KANSAS CITY (MO)
National Catholic Reporter
September 26, 2018
By Michael Sean Winters
After the Vietnam War ended, U.S. military leaders recognized that they could not grasp what went wrong and begin to fix it unless everyone could speak with absolute candor. Every crisis demands the same, including the sex abuse crisis. So, while it is always a mistake to try and figure out what the crazies at Church Militant will do or say, it is important that we monitor what is being said by seemingly responsible people to make sure we are all keeping each other honest.
In a recent essay at The Weekly Standard, Mary Eberstadt wrote “The Elephant in the Sacristy, Revisted,” a kind of reprise of an article she first wrote in 2002. “Back then, like today, the plain facts of the scandals were submerged in what we now call whataboutism,” she writes. “According to these evasive maneuvers, the wrongdoing was supposedly explained by reference to clericalism, celibacy, sexual immaturity, and other attributes invoked to avoid the obvious.” And, for her, then as now, the key to understanding the scandal was:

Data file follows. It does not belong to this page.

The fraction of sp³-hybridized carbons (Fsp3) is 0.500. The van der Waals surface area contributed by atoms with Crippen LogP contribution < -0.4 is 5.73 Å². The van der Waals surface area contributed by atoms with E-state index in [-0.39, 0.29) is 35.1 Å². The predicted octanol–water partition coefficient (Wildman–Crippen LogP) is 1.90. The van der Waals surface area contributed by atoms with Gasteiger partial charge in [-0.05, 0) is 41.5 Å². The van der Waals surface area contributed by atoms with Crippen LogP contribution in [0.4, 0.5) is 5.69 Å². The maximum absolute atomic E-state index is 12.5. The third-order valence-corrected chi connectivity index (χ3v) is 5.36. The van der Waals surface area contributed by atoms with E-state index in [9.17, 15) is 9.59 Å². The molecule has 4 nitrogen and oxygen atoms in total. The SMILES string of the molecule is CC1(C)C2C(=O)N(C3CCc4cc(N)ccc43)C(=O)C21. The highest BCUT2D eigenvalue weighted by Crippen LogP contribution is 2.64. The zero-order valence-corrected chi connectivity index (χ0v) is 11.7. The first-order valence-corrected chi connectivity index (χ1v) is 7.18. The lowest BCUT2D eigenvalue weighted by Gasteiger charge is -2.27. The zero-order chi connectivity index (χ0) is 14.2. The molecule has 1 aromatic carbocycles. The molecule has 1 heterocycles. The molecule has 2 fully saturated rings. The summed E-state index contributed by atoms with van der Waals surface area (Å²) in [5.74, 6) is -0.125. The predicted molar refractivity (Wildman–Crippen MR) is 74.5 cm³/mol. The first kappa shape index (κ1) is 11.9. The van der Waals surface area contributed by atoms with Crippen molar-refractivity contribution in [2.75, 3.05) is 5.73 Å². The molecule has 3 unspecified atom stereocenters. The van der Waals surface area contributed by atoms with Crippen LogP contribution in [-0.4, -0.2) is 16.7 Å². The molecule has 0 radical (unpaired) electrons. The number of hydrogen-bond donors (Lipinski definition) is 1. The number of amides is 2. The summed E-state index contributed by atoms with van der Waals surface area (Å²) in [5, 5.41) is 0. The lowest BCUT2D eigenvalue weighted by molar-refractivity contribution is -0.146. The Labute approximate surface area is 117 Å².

A cluster of facts too enormous to ignore, though many labor mightily to avert their eyes. Call it the elephant in the sacristy. One fact is that the offender was himself molested as a child or adolescent. Another is that some seminaries seem to have had more future molesters among their students than others. A third fact is that this crisis involving minors—this ongoing institutionalized horror—is almost entirely about man-boy sex.
I think this misses the point that what really scandalized the faithful was not that some priests were perverts, but that almost every bishop in the country never thought to call the cops when confronted with the perversion. That was the real scandal.
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